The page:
MBC church plants blooming
JEFFERSON CITY—The Holy Spirit moves in mysterious ways through various cultures within the Missouri Baptist Convention (MBC).
State Church Planting Director Jerry Field told stories about Japanese, Hispanic and Anglo church plants to illustrate how the MBC has been blessed to start about a dozen churches in 2007.
“The Spirit called out men and put it in their heart that these people need to be reached,” Field said.
In each of these settings, a people group is being targeted through the labor and prayers of an MBC church planter. The Japanese are being reached in St. Louis through Yoshi Ubukata, the Hispanics are being reached in Anderson through Daniel Esquivel, and the Anglos are being reached in California through David Percival.
“It’s not by some careful strategy where we say, ‘This year we’re going to put a church here, here, here and here.’ That’s not it at all,” Field said. “It is more seeking for and watching for evidence of God at work, the Holy Spirit drawing forth a man.”
Field said his staff of church planting specialists has learned to wait for the right time and place. For example, a Japanese work in Cape Girardeau looked promising about three years ago. A sponsor church was eager and the Japanese people group was visible in the community. But ultimately there was no success.
“We got nowhere,” Field said, “because there wasn’t a God-called man.”
Enter Ubukata. He came to Seattle from Japan and was trained rather quickly as a church planter. When he arrived in St. Louis around October of 2006, he was drawn to a Japanese school that became a major point of connection. Rock Hill Baptist Church, St. Louis, and the St. Louis Metro Baptist Association soon came on board to both sponsor and mentor him, and the Japanese-American Baptist Ministry in West County was born.
“Yoshi’s doing an outstanding job,” Field said. “He’s a very bright and brilliant fellow.”
There aren’t very many Japanese living in McDonald County, which occupies the southwest corner of the state, but there are a lot of Hispanics. That is where Esquivel has planted Word of Life Church.
Tucked away near the borders of Oklahoma and Arkansas, Anderson is a small but significant population center that has helped the church take shape, with First Baptist Church serving as a sponsor and the Shoal Creek Baptist Association providing additional support.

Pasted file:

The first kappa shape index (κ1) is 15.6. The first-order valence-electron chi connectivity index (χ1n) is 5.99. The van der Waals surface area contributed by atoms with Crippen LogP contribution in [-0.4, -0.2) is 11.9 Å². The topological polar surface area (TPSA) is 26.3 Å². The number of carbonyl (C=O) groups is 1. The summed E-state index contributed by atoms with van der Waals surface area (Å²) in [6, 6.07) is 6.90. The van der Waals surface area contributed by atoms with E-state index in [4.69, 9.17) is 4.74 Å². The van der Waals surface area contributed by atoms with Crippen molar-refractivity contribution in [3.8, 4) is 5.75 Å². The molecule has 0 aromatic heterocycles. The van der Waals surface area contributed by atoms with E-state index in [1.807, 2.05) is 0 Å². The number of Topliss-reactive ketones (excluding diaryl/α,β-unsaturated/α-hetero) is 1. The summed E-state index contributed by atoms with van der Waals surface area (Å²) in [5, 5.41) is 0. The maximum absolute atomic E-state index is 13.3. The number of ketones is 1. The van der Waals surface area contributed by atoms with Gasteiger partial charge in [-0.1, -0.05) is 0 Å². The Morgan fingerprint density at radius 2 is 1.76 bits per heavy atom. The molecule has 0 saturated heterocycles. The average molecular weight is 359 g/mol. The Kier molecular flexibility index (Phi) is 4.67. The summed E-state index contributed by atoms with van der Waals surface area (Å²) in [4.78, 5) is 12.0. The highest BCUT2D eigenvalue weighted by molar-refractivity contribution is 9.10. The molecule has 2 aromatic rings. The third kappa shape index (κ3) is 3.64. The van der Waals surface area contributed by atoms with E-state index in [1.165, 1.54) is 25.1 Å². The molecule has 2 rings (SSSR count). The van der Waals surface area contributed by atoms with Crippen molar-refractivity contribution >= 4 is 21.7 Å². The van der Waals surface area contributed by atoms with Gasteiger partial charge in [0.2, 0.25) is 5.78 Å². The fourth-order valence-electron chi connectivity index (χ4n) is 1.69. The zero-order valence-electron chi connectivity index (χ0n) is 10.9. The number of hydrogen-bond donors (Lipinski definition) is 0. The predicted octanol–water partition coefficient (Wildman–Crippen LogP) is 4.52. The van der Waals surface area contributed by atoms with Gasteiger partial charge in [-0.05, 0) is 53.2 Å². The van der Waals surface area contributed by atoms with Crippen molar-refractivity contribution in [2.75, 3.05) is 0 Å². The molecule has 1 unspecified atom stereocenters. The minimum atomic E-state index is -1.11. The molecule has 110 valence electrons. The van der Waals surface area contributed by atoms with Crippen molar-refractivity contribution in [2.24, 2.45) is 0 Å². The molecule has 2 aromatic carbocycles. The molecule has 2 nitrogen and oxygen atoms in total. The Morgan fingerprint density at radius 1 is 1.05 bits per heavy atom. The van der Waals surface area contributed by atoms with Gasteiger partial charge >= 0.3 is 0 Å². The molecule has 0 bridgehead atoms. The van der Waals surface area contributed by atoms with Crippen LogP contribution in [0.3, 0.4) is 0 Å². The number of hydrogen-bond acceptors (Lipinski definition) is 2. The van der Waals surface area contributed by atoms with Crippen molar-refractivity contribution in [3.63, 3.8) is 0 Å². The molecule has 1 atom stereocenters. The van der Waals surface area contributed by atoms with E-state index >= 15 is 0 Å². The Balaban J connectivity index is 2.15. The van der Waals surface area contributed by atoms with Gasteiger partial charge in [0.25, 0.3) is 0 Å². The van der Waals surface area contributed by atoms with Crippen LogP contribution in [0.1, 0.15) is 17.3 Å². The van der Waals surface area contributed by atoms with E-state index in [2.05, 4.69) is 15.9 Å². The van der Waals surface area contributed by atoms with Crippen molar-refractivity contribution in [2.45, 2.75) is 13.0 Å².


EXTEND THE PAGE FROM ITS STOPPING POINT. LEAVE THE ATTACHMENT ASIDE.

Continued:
Esquivel is part of an extensive church planting network that exists because of the faithful labor of MBC Multicultural Church Planting Strategist Mauricio Vargas. Vargas, who has been ministering in Missouri since 1987, trained Melvin Mendoza who in turn trained Esquivel—the third generation.
“Mauricio’s influence is just enormous, widespread, both inside and outside of the state of Missouri,” Field said. “Within the state, we’re just seeing more and more of the development of these.”
A strong level of cooperation between three churches and an association helped plant a congregation in California called Living Hope Baptist Church. Cornerstone Baptist Church, Sedalia, First Baptist Church, Oak Grove, and Corticelli Baptist Church, Russellville, all worked together with Concord Baptist Association to get the job done. Percival, 25, is mostly reaching young people in their 20s and 30s with his ministry.
“David says, ‘God has called me to reach who I was just a few years ago,’” Field said.
The birth of Missouri Baptist church plants like these indicates that the Holy Spirit continues to penetrate areas of Missouri that need to be reached with the Gospel, according to MBC Interim Executive Director David Tolliver.
“The thrust of our Convention continues to be growth through church planting and evangelism,” Tolliver said. “Whether it’s non-traditional, traditional or international churches, we are continuing to reach Missouri and the ends of the earth for Christ through church planting.”